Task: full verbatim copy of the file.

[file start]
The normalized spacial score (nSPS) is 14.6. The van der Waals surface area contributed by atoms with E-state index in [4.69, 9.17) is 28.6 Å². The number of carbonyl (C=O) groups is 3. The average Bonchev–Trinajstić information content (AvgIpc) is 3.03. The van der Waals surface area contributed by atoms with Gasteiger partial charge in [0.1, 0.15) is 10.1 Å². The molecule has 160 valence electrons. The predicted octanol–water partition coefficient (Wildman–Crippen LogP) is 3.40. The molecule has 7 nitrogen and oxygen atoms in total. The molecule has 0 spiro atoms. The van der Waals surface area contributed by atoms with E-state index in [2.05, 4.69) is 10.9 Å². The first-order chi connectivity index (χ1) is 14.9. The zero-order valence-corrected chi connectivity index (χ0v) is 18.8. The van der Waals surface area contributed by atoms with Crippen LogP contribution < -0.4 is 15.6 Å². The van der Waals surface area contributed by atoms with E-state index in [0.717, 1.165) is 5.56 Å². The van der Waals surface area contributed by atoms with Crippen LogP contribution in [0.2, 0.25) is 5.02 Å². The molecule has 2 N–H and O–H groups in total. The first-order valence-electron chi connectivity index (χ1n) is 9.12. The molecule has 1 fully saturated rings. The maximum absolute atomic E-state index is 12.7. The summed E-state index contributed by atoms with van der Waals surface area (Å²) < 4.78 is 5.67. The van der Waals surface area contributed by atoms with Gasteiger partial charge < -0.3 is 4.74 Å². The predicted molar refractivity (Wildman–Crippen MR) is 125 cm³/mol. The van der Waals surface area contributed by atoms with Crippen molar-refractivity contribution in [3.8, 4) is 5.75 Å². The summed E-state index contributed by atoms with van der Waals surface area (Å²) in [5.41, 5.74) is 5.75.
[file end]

The normalized spacial score (nSPS) is 14.6. The van der Waals surface area contributed by atoms with E-state index in [4.69, 9.17) is 28.6 Å². The number of carbonyl (C=O) groups is 3. The average Bonchev–Trinajstić information content (AvgIpc) is 3.03. The van der Waals surface area contributed by atoms with Gasteiger partial charge in [0.1, 0.15) is 10.1 Å². The molecule has 160 valence electrons. The predicted octanol–water partition coefficient (Wildman–Crippen LogP) is 3.40. The molecule has 7 nitrogen and oxygen atoms in total. The molecule has 0 spiro atoms. The van der Waals surface area contributed by atoms with E-state index in [2.05, 4.69) is 10.9 Å². The first-order chi connectivity index (χ1) is 14.9. The zero-order valence-corrected chi connectivity index (χ0v) is 18.8. The van der Waals surface area contributed by atoms with Crippen LogP contribution < -0.4 is 15.6 Å². The van der Waals surface area contributed by atoms with E-state index in [0.717, 1.165) is 5.56 Å². The van der Waals surface area contributed by atoms with Crippen LogP contribution in [0.2, 0.25) is 5.02 Å². The molecule has 2 N–H and O–H groups in total. The first-order valence-electron chi connectivity index (χ1n) is 9.12. The molecule has 1 fully saturated rings. The maximum absolute atomic E-state index is 12.7. The summed E-state index contributed by atoms with van der Waals surface area (Å²) < 4.78 is 5.67. The van der Waals surface area contributed by atoms with Gasteiger partial charge < -0.3 is 4.74 Å². The predicted molar refractivity (Wildman–Crippen MR) is 125 cm³/mol. The van der Waals surface area contributed by atoms with Crippen molar-refractivity contribution in [3.8, 4) is 5.75 Å². The summed E-state index contributed by atoms with van der Waals surface area (Å²) in [5.41, 5.74) is 5.75.